Iceland has for the first time been elected to the Human Rights Council, filling the seat vacated by the United States, which withdrew from the body last month, citing bias.
The United Nations General Assembly on Friday elected Iceland to serve on the Geneva-based global rights body effective immediately, through to the end of next year.
Iceland inherits no particular responsibilities from the US, raising questions about future action on key human rights issues promoted specifically by Washington, such as Sudan, South Sudan and the right to freedom of expression.
On 19 June, the US announced its decision to leave the Council. Senior US officials accused the Council of displaying entrenched bias against Israel, and criticized what they said was the body’s willingness to admit nations which were themselves human rights abusers.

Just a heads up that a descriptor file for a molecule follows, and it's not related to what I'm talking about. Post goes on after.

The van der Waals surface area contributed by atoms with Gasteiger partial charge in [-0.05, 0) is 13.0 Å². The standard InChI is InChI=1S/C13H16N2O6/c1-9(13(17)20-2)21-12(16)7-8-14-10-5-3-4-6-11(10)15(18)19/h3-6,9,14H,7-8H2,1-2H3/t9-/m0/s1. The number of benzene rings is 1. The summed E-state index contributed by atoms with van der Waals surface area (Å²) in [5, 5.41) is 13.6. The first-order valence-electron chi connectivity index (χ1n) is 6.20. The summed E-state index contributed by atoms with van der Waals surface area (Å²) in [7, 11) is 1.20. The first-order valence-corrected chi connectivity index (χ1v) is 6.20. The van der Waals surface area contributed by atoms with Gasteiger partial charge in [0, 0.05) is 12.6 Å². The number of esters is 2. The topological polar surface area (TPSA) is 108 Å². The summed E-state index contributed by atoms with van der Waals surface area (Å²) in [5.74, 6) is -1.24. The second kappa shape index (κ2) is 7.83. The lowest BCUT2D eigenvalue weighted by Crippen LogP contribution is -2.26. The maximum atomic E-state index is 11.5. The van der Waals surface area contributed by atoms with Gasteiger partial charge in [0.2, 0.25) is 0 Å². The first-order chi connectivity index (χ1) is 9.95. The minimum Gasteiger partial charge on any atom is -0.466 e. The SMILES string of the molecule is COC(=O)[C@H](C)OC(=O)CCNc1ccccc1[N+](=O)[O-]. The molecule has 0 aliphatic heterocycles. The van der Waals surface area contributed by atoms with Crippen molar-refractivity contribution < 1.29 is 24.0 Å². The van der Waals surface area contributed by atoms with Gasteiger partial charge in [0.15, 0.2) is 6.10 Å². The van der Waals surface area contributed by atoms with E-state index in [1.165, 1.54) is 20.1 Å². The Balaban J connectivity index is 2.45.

US Ambassador to the UN Nikki Haley, according to reports, noted that the move did not signify in any way, that the US was retreating from its own human rights commitments.
In a statement issued by UN Spokesman Stéphane Dujarric, Secretary-General António Guterres said that he would have “much preferred” the US remain and that the 47-member intergovernmental body was a part of the UN’s overall “Human Rights architecture”, which “plays a very important role in the promotion and protection of human rights worldwide.”
The Human Rights Council’s next scheduled meeting is in September.
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